Let’s get started with the basics of what a CFD is. In your typical stock market, shares are bought and sold between people or banks/investment companies based on the simple principle that value will increase over time. A bank might buy assets from a manufacturer using money from its customers, then sell them to someone else at a higher price.

Choosing to own portions

In this example, it can be seen that many different investors choose to own portions of the company’s ownership either directly or indirectly through other means such as mutual funds, where smaller shareholders’ interests are combined into larger blocks for greater buying power.


The customer base is diversified, making for an efficient marketplace since each investor does not have to worry about losing too much value in the case of a company going down due to bad management or financial mismanagement.

CFDs provide liquidity

They provide liquidity and make it easier for companies to tap into new markets as these investors can be spread across different geographical locations and industries, making them ideal sources of finance. In return, they expect some form of reward from their investment which can come from dividends paid out by the company or growth in share prices caused by the success of their investment.


This process is often short-changed in a CFD market, with a dealer swapping cash flows between its clients rather than owning the asset itself. The difference between what you pay and receive is your fee for using their service and any other costs incurred such as commission and interest if using margin. Instead of selling your shares in a company, you close the position by buying back the CFD, which is far simpler than it sounds.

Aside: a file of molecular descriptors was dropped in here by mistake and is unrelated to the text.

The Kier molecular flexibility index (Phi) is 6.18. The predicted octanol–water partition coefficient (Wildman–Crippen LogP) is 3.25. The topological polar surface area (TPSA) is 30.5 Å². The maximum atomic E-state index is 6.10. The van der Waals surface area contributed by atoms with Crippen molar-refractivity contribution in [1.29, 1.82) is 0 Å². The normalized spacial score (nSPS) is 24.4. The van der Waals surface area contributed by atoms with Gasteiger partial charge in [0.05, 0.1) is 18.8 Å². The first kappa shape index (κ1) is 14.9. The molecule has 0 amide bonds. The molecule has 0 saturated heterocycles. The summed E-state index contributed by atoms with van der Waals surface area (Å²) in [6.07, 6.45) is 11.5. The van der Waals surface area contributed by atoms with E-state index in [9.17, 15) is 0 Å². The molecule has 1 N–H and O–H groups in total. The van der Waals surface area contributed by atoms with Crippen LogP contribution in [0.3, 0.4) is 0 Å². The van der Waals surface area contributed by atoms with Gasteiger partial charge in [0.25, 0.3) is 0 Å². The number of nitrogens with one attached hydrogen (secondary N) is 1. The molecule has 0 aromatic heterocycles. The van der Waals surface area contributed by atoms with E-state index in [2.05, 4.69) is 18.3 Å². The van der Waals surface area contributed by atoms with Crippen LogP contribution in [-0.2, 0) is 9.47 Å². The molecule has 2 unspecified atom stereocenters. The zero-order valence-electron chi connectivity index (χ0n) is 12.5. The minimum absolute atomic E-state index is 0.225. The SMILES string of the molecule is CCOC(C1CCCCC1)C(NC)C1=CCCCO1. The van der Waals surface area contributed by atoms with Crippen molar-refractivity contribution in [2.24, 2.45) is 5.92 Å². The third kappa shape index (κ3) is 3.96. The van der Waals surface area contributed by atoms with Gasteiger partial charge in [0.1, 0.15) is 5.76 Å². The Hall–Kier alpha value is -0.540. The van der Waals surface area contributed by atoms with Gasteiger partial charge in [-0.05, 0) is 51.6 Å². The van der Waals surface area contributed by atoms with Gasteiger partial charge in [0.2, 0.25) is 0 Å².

Minor contract

A minor contract between two parties on where they believe a security’s price will go up or down, leading to an obligation to buy or sell, has been around for centuries, with some form of derivatives being traded as early as ancient Greece. An agreement between two people on how much wheat would be exchanged at a later date was made before civilization even began, so it’s safe to assume that such concepts were not well understood at this time.


Allowing the sale of something that does not exist seems like nothing more than gambling but works out quite efficiently in a free market. Without people willing to take the risk that the price will not go up or down, then there would be no one around to buy and sell shares which would eventually lead to shortages and surpluses in an efficient market such as we see today where goods are bought and sold at their correct price point.


Anyone who has ever used leverage has done so purely to increase their returns rather than change their exposure to financial risk by buying more stock than they could afford through normal means. It’s no different from conventional investing since you take advantage of falling prices by borrowing money with your broker acting as your bank, which charges interest on top of what they hope is an exaggerated commission for using them.


After all, they make the spread, which is why brokers are willing to pay their customers to trade.


The problem lies in the fact that this premium you receive may only be valid for a few seconds or minutes before it disappears and becomes negative. Such an ebb and flow of buy and sell orders happens at lightning speed on exchanges worldwide.


If you were forced to cover your position immediately, then not only would you lose out on any gains but also have to chip away at that debt by paying back your broker with interest together with fees and commissions. It can quickly add up to a large amount of money depending on where your stop loss was set.


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